Knowing your neighbours
A stone figure stands watch over the cemetery at South Walls on Hoy. Dressed in oils and life jacket he marks the graves and memory of the eight men who perished in the Longhope Lifeboat disaster. On the 17th night in March 1969, the T.G.B lifeboat capsized in 60 ft waves, killing all aboard and leaving the small community devastated; each family having been touched by the event, one woman lost her husband and both sons in the catastrophe.
Whilst taking a different route home one evening, I'd come across the memorial and the words beneath it , "Greater love hath no man than this. That he lay down his life for his fellow men."
The crew members were all volunteers from one small hamlet.
When considering this, it is difficult to think of a more fitting example of 'community spirit' and yet I'm finding that this theme continues to emerge in what I observe here and what I'm told by the islanders every day.
I experienced it again only this afternoon as I accompanied the practice nurse to a very unique dwelling on the island. Situated within an ex-military battery, there is a small living quarters where an elderly gentleman has lived for the majority of his life. Without central heating or bathroom (he must cross a quad to reach the facilities) he has remained there through the harshest of winters and the most ferocious of storms (100mph winds are a common occurrence here).
Sadly he was forced to leave the island, for the first time in many years, only a few weeks ago as the cold and isolation had brought him to a state of very low mood and poor physical health. He required hospital intervention and respite care.
In his absence the island medical team have worked tirelessly to liaise with his respite placement to ensure his quick return; the gentleman hates being off the island and is desperate to come home. Yet, his admission in itself illustrates the difficulty of caring for the elderly and isolated on the island. He simply was not coping in his surroundings and clearly needed more help which can be hard to arrange, in a formal way, in this rural setting. I was surprised to hear, therefore, that he would be discharged this week after only a fourteen day stay on the mainland.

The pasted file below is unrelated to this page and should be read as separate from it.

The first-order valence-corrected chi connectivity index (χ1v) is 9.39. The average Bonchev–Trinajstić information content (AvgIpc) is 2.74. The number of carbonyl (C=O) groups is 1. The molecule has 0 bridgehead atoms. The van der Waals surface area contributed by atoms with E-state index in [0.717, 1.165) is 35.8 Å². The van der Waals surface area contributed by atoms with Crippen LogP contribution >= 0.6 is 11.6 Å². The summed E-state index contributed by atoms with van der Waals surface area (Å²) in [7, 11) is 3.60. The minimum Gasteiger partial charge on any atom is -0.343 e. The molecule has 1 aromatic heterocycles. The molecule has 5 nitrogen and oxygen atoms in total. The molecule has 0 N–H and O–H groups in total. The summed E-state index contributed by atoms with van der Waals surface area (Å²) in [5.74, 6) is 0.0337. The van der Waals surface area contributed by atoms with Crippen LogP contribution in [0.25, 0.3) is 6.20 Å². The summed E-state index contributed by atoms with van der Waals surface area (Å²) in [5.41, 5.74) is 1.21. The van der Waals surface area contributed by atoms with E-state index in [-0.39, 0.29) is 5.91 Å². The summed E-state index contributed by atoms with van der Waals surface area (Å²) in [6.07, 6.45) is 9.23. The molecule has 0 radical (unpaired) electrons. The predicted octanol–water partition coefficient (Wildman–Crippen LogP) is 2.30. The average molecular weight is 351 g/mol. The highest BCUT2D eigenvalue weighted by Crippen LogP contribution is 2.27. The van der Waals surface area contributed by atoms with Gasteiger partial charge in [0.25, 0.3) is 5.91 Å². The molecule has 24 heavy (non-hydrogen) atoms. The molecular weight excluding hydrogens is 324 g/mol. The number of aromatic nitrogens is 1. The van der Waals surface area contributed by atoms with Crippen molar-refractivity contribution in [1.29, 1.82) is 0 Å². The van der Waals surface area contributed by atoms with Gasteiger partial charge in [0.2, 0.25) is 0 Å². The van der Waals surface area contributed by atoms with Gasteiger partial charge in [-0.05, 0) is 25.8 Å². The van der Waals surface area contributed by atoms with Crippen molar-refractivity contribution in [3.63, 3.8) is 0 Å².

Having recently finished a job in elderly care medicine, I am well versed in the complexities of patient discharges, especially when an increase in care or home alterations are needed. Whilst there are usually many marvelous people working together to make these things happen, I have seen and I think most who have worked in the same setting could share similar experiences , a number of people sitting in hospital for prolonged periods of time waiting for things to be put into place. Time seems to slip away and weeks can go by.
As we drove the gravel drive to the battery, questions circled in my mind of 'how could the changes to his home have been made so quickly?' and 'who would be bringing in food?' and 'what would he do to keep warm now that the dark is setting in?'
We arrived not to an Occupational therapist or discharge team but to an Englishman, an Irish man and three Orcadians carrying between them a reclining chair, two rolls of carpet and a new bed. It sounds like a bad cracker joke but there was nothing funny about how hard this team of family and neighbours had been working to have things in order by Friday. The old bed was out and the new one in. The reclining chair, given on 'permanent loan' from the surgery was instilled and the icing on the cake; central heating installed by Scottish Heritage within a week. He'd wanted to come home; he'd lived here for as long as they could remember, and therefore it was going to happen.
There is a sense of 'making things happen' here, a feeling that you might not like your neighbour but that if their car was pulled into the sea by a rogue wave, you'd probably dig out the tractor and help them get it back on the road.
During a conversation with me, an islander made the comment that 'you get on alright here if you pull your weight', summing up an idea that it's perhaps not enough to just be here, that looking out for each other and 'doing your bit' is an absolute requirement.
Of course on an island of 400 people I'd expected an element of 'community spirit', but I'm not sure I'd fully thought about what that might mean. In terms of healthcare, I'm not sure I'd predicted that patient management plans would consider which neighbours were back from holiday and could drop in, or expected to hear stories of men in their 20s on an evening out coming across an elderly neighbour confused and wandering, taking them back to their home and staying with them for hours until they were settled.
It's becoming clear to me that these ideas of 'neighbourliness' and of people 'pulling their weight' are not simply rosy consequences of a small and tight-knit community but are essential for the function and survival of this island population.
Life will still be a struggle for the elderly gentleman living up at the battery. There are concerns that he will never again cope with the house the way it is or indeed again may find the isolation too much. He is elderly and frail and if he were to become suddenly very unwell again, he might not make it off the island in time to receive the treatment he needed. But he wants to be here and a lot of people, under no obligation, have worked hard to get him to where he wants to be for the moment... I can't help but be more than a little impressed by that.